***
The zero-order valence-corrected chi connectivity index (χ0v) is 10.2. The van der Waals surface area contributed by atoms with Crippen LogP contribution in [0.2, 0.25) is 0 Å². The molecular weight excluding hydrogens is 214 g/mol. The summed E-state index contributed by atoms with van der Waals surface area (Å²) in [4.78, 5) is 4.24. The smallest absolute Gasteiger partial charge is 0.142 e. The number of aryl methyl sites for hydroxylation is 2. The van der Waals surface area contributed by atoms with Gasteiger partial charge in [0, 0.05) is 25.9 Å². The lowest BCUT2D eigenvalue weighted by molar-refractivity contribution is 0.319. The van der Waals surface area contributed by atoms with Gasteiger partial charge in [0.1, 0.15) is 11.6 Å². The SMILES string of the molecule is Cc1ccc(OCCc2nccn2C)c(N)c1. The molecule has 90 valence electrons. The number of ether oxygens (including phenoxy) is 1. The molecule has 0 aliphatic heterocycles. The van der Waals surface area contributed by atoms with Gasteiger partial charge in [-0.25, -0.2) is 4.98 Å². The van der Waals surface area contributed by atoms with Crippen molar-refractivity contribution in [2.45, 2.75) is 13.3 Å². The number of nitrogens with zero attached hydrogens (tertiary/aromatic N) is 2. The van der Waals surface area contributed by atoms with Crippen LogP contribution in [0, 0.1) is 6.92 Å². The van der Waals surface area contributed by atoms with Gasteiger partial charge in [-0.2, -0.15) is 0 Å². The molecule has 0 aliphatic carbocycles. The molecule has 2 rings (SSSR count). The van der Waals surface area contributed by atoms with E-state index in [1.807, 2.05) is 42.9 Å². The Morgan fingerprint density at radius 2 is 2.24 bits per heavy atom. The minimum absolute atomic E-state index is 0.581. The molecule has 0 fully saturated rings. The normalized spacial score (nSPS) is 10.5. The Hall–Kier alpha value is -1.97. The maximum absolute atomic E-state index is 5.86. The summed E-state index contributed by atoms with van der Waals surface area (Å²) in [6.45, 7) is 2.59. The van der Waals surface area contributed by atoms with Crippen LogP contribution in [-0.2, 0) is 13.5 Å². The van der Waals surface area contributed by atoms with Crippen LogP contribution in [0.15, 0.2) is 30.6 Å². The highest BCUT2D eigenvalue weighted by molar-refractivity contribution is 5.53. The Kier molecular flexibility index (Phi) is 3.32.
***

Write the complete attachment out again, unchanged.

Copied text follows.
The zero-order valence-corrected chi connectivity index (χ0v) is 10.2. The van der Waals surface area contributed by atoms with Crippen LogP contribution in [0.2, 0.25) is 0 Å². The molecular weight excluding hydrogens is 214 g/mol. The summed E-state index contributed by atoms with van der Waals surface area (Å²) in [4.78, 5) is 4.24. The smallest absolute Gasteiger partial charge is 0.142 e. The number of aryl methyl sites for hydroxylation is 2. The van der Waals surface area contributed by atoms with Gasteiger partial charge in [0, 0.05) is 25.9 Å². The lowest BCUT2D eigenvalue weighted by molar-refractivity contribution is 0.319. The van der Waals surface area contributed by atoms with Gasteiger partial charge in [0.1, 0.15) is 11.6 Å². The SMILES string of the molecule is Cc1ccc(OCCc2nccn2C)c(N)c1. The molecule has 90 valence electrons. The number of ether oxygens (including phenoxy) is 1. The molecule has 0 aliphatic heterocycles. The van der Waals surface area contributed by atoms with Gasteiger partial charge in [-0.25, -0.2) is 4.98 Å². The van der Waals surface area contributed by atoms with Crippen molar-refractivity contribution in [2.45, 2.75) is 13.3 Å². The number of nitrogens with zero attached hydrogens (tertiary/aromatic N) is 2. The van der Waals surface area contributed by atoms with Crippen LogP contribution in [0, 0.1) is 6.92 Å². The van der Waals surface area contributed by atoms with Gasteiger partial charge in [-0.2, -0.15) is 0 Å². The molecule has 0 aliphatic carbocycles. The molecule has 2 rings (SSSR count). The van der Waals surface area contributed by atoms with E-state index in [1.807, 2.05) is 42.9 Å². The Morgan fingerprint density at radius 2 is 2.24 bits per heavy atom. The minimum absolute atomic E-state index is 0.581. The molecule has 0 fully saturated rings. The normalized spacial score (nSPS) is 10.5. The Hall–Kier alpha value is -1.97. The maximum absolute atomic E-state index is 5.86. The summed E-state index contributed by atoms with van der Waals surface area (Å²) in [6.45, 7) is 2.59. The van der Waals surface area contributed by atoms with Crippen LogP contribution in [-0.2, 0) is 13.5 Å². The van der Waals surface area contributed by atoms with Crippen LogP contribution in [0.15, 0.2) is 30.6 Å². The highest BCUT2D eigenvalue weighted by molar-refractivity contribution is 5.53. The Kier molecular flexibility index (Phi) is 3.32.